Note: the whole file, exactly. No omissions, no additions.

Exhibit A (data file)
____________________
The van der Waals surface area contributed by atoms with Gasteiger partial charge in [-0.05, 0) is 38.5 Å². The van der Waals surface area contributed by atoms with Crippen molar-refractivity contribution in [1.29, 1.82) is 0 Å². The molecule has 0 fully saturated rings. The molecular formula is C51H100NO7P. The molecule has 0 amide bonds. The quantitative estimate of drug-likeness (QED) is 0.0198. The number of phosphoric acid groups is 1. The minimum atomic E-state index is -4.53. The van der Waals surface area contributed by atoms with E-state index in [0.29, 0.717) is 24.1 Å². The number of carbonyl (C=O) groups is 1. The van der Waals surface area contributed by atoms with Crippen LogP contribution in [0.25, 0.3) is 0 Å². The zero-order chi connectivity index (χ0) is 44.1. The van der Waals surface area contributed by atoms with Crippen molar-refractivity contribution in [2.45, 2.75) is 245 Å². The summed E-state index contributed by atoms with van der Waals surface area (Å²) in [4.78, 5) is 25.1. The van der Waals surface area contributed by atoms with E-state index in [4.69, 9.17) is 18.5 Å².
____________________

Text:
The van der Waals surface area contributed by atoms with Gasteiger partial charge in [-0.05, 0) is 38.5 Å². The van der Waals surface area contributed by atoms with Crippen molar-refractivity contribution in [1.29, 1.82) is 0 Å². The molecule has 0 fully saturated rings. The molecular formula is C51H100NO7P. The molecule has 0 amide bonds. The quantitative estimate of drug-likeness (QED) is 0.0198. The number of phosphoric acid groups is 1. The minimum atomic E-state index is -4.53. The van der Waals surface area contributed by atoms with E-state index in [0.29, 0.717) is 24.1 Å². The number of carbonyl (C=O) groups is 1. The van der Waals surface area contributed by atoms with Crippen LogP contribution in [0.25, 0.3) is 0 Å². The zero-order chi connectivity index (χ0) is 44.1. The van der Waals surface area contributed by atoms with Crippen molar-refractivity contribution in [2.45, 2.75) is 245 Å². The summed E-state index contributed by atoms with van der Waals surface area (Å²) in [4.78, 5) is 25.1. The van der Waals surface area contributed by atoms with E-state index in [4.69, 9.17) is 18.5 Å².